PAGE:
Charging your phone using a public USB port? Beware of ‘juice jacking’

Last Updated on 30 November 2022 by Daniel Ritesh Chugh, CQUniversity Australia Have you ever used a public charging station to charge your mobile phone when it runs out of battery? If so, watch out for “juice jacking”. Cybercriminals are on the prowl to infect your mobile devices such as smartphones and tablet computers and… Continue reading Charging your phone using a public USB port? Beware of ‘juice jacking’

Hackers could shut down satellites – or turn them into weapons

Last Updated on 29 November 2022 by Daniel William Akoto, University of Denver Last month, SpaceX became the operator of the world’s largest active satellite constellation. As of the end of January, the company had 242 satellites orbiting the planet with plans to launch 42,000 over the next decade. This is part of its ambitious… Continue reading Hackers could shut down satellites – or turn them into weapons

Vigilantes and private security are policing the internet where governments have failed

Last Updated on 28 November 2022 by Daniel Mark Button, University of Portsmouth The internet revolution of the past 20 years has opened up countless new ways for people to shop, bank, find love – and to commit crimes. Every time we switch on a computer, open an email, view a website or make an… Continue reading Vigilantes and private security are policing the internet where governments have failed

Deal with ransomware the way police deal with hostage situations

Last Updated on 27 November 2022 by Daniel Scott Shackelford, Indiana University and Megan Wade, Indiana University When faced with a ransomware attack, a person or company or government agency finds its digital data encrypted by an unknown person, and then gets a demand for a ransom. As that type of digital hijacking has become… Continue reading Deal with ransomware the way police deal with hostage situations

‘Internet of things’ could be an unseen threat to elections

Last Updated on 25 November 2022 by Daniel Laura DeNardis, American University School of Communication The app failure that led to a chaotic 2020 Iowa caucus was a reminder of how vulnerable the democratic process is to technological problems – even without any malicious outside intervention. Far more sophisticated foreign hacking continues to try to… Continue reading ‘Internet of things’ could be an unseen threat to elections

Ransomware attack on sheep farmers shows there’s no room for woolly thinking in cyber security

Last Updated on 24 November 2022 by Daniel Roberto Musotto, Edith Cowan University and Mostafa Naser, Edith Cowan University While many Australians were preoccupied with panic-buying toilet paper, sales of another commodity encountered a very different sort of crisis. Wool sales were severely disrupted last week by a ransomware attack on IT company Talman Software,… Continue reading Ransomware attack on sheep farmers shows there’s no room for woolly thinking in cyber security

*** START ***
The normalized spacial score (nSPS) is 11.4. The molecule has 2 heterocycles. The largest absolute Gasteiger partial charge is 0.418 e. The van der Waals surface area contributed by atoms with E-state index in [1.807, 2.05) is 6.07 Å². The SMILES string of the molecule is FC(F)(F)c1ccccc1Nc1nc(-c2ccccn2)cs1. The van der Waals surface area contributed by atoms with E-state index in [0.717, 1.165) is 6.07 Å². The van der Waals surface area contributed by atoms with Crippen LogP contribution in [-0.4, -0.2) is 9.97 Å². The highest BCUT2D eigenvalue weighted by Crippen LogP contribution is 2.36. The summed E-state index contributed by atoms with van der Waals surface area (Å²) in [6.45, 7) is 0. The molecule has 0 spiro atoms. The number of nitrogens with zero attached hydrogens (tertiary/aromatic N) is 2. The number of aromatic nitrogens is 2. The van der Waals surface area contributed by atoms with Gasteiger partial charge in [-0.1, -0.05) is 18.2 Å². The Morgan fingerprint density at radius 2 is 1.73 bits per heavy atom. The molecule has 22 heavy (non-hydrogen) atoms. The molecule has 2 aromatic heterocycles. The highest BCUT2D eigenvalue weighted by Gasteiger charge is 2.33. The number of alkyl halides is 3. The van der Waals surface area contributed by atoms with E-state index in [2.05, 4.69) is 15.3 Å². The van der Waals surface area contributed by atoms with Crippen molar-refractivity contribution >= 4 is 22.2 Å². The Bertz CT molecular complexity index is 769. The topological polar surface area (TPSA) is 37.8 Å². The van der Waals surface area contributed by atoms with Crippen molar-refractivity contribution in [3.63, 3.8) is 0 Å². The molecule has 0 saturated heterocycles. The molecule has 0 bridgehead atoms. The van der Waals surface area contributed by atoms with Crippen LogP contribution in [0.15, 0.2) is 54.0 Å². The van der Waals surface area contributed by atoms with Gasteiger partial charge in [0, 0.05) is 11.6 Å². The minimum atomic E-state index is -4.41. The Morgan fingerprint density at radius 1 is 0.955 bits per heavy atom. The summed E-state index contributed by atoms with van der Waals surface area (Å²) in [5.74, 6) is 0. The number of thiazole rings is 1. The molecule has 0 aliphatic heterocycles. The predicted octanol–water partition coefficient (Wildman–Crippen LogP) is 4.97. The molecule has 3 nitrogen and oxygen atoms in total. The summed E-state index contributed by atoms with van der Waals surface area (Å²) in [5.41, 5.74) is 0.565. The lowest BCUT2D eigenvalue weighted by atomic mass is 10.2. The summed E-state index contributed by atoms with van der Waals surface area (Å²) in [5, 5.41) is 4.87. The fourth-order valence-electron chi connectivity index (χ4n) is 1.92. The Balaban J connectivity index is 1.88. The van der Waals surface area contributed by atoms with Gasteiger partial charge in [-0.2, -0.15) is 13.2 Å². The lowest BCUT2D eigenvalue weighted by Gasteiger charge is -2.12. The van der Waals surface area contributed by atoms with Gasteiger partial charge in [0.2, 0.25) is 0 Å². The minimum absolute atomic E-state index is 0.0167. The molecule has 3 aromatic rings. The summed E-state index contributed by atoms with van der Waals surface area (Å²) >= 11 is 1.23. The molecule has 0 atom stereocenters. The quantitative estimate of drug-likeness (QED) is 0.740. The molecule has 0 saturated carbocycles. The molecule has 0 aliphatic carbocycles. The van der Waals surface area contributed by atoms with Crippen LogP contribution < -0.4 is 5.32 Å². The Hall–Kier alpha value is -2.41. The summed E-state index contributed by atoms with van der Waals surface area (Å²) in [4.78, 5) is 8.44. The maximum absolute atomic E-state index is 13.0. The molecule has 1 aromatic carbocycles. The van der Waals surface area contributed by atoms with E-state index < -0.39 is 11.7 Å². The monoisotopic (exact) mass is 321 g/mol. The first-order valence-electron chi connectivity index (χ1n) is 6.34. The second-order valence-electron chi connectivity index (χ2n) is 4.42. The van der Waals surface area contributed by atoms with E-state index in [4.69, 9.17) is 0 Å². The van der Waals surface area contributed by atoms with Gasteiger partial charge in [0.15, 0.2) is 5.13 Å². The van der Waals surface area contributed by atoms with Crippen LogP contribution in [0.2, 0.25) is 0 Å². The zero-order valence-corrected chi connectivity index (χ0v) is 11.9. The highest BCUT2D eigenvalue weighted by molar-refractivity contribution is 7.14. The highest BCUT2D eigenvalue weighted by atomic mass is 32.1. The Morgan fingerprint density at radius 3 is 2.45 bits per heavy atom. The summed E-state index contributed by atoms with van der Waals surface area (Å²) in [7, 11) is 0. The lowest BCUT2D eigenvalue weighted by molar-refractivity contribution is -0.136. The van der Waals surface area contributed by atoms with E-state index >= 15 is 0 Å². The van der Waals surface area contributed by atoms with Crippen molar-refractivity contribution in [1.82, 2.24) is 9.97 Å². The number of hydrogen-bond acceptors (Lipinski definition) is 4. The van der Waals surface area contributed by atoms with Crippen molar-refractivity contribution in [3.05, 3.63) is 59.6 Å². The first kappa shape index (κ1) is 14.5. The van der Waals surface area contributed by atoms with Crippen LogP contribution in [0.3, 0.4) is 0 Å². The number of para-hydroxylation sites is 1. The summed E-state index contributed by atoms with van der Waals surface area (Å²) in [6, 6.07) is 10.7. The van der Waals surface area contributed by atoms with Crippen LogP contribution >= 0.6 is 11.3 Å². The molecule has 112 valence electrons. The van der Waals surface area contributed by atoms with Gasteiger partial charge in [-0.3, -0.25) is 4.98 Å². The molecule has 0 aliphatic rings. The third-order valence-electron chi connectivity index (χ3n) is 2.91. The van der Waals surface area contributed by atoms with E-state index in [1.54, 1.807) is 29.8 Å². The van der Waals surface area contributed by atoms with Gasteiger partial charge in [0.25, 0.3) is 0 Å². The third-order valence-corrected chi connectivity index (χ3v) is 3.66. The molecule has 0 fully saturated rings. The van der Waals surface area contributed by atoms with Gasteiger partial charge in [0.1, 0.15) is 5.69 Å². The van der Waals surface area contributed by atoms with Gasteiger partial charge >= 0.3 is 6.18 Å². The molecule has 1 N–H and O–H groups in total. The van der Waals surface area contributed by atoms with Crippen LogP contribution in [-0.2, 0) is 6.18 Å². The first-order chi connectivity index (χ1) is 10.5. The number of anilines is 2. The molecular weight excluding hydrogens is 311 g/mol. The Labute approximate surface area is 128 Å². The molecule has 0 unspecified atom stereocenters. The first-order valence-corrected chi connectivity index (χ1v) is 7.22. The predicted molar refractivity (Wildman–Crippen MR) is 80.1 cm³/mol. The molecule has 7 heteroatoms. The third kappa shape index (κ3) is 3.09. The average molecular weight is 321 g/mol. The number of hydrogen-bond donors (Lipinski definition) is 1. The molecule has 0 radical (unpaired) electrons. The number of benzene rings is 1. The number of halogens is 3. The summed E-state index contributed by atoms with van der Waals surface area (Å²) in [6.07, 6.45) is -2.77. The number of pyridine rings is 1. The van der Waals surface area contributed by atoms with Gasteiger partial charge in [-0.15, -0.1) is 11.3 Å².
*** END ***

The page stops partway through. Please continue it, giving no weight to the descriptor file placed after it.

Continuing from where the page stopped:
Working from home risks online security and privacy – how to stay protected

Last Updated on 23 November 2022 by Daniel Jason R.C. Nurse, University of Kent Remote working can be a blessing. More time with family, less commuting, and meetings from the comfort of your living room. But as millions across the world switch to working from home due to the COVID-19 pandemic, they may be putting… Continue reading Working from home risks online security and privacy – how to stay protected

Crashing the party: beware the cyber risks of virtual meet-up apps like Houseparty

Last Updated on 22 November 2022 by Daniel Mohiuddin Ahmed, Edith Cowan University and Paul Haskell-Dowland, Edith Cowan University Social gatherings with friends and family are an essential part of being human. So it’s no surprise, with real-life gatherings limited to just two people, that people are flocking to apps that can keep us connected… Continue reading Crashing the party: beware the cyber risks of virtual meet-up apps like Houseparty

‘Zoombombers’ want to troll your online meetings. Here’s how to stop them

Last Updated on 21 November 2022 by Daniel David Tuffley, Griffith University “Zoombombing” in case you haven’t heard, is the unsavoury practice of posting distressing comments, pictures or videos after gatecrashing virtual meetings hosted by the videoconferencing app Zoom. With hundreds of millions around the world now reliant on the app for work, this unfortunate… Continue reading ‘Zoombombers’ want to troll your online meetings. Here’s how to stop them